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Analysts: Recent Kidnappings in Iraq Could Be Part of Insurgent Strategy to Cause Distractions - 2004-04-12


Iraqi insurgents in recent days have seized or briefly detained more than 30 hostages from 12 different countries.

Insurgents are kidnapping an increasing number of foreigners in Iraq. As of Monday, Iraqi kidnappers were holding hostage at least one American truck driver, three Japanese - two aid workers and a photojournalist, two Czech television journalists and a Canadian aid worker.

At a coalition briefing in Baghdad, Lieutenant General Ricardo Sanchez would say only that U.S. soldiers and employees of American contractor Kellogg, Brown and Root went missing after a gun fight with insurgents.

"We've got two American soldiers that are unaccounted for at this point, and we also have seven KBR employees that are also unaccounted for," he said.

He did not say whether they were taken hostage or killed.

Kellogg, Brown and Root is an engineering and construction firm which is a subsidiary of oil field services giant Halliburton.

China's official Xinhua News Agency reports that unidentified gunmen have released seven Chinese citizens they had been holding hostage. The Chinese report said the seven men are all safe, but gave few immediate details. Beijing opposed the U.S.-led military invasion of Iraq and refused to send any troops to join the coalition there.

Meanwhile, nine foreigners who drove trucks for military supply convoys were kidnapped, shown in captivity on Arab television Sunday and then released. They are from Pakistan, Turkey, Nepal, the Philippines and India. And eight South Korean missionaries who were held briefly last week either escaped or were released.

Retired Army Major General William Nash says he thinks the recent kidnappings in Iraq are part of an insurgent strategy to cause distractions.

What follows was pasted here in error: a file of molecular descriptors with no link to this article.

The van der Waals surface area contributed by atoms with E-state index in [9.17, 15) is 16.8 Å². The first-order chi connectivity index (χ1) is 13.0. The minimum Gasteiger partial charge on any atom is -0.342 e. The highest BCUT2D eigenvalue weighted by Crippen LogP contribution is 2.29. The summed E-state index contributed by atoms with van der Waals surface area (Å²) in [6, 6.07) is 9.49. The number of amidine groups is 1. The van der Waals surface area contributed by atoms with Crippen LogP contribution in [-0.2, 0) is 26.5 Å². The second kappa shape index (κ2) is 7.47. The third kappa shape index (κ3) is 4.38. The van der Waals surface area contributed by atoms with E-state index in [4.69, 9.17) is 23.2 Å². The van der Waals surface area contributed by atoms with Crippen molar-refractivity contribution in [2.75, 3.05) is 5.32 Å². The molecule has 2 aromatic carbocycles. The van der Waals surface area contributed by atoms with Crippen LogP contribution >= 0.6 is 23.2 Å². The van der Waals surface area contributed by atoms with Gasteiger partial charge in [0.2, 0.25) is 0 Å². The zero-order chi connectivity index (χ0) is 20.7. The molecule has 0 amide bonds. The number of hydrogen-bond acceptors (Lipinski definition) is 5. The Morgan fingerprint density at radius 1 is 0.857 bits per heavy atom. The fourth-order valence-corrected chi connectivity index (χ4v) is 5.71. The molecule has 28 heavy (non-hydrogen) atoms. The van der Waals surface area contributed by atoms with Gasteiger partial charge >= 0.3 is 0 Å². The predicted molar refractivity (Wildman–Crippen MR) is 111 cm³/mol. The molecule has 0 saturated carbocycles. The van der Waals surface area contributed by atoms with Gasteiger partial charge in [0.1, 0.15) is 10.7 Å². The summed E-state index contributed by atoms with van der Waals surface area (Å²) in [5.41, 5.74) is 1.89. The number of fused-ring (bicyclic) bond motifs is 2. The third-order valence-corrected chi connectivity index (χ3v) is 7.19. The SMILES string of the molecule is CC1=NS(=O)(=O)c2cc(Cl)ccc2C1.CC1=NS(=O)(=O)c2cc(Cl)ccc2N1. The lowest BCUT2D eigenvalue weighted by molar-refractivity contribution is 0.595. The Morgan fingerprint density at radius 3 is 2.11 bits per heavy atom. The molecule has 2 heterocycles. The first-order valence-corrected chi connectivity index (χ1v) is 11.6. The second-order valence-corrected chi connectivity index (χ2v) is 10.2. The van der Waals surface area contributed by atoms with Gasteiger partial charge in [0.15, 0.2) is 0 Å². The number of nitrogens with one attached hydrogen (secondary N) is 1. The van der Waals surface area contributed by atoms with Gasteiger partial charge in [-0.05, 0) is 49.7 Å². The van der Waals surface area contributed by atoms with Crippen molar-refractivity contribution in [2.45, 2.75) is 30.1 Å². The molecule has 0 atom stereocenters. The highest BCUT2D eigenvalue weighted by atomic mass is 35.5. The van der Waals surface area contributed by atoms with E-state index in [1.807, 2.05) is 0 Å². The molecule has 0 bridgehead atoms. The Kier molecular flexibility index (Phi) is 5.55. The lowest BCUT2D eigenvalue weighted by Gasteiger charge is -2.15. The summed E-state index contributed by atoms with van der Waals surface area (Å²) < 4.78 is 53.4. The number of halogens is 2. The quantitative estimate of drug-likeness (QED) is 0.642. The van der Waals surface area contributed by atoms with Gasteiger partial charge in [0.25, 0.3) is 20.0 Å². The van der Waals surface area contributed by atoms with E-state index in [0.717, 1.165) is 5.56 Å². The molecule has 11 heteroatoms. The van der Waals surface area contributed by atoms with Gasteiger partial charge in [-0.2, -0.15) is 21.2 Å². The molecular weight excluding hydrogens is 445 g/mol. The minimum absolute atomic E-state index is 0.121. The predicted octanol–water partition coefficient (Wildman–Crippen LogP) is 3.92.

"The insurgents have discovered an opportunity to further complicate coalition activities by seizing vulnerable parties where they might be in order to create diversions from the military operations taking place," he said.

General Nash, currently a senior fellow at the Council on Foreign Relations, says he believes the kidnappers also hope to dissuade various countries from helping with coalition efforts in Iraq. But, he adds, it is too soon to tell whether this goal will be achieved.

"We don't know how various nations will react to it," he said. "But today, it does not look particularly successful because most of the countries won't yield to the demands of the terrorists in such a way as they might want."

The kidnappers holding the Japanese hostages are threatening to kill them unless Tokyo pulls out its several hundred troops from Iraq. Japanese Prime Minister Junichiro Koizumi has said he will not bow to their demands.

Meanwhile, Melissa Winkler, of the International Rescue Committee, says the organization plans to continue its humanitarian work in Iraq despite the abduction last week of Syrian-born Canadian staffer, Fadi Fadel.

"We have not pulled out thus far," she said. "We've continued operating - we've been there for about a year now, keeping a very low profile. And I think for as long as we can, we're committed to staying."

Ms. Winkler says the IRC's humanitarian activities in Iraq include primary health care, sanitation, education and assistance with children - which, she adds, is the work Mr. Fadel was engaged in when he was kidnapped.

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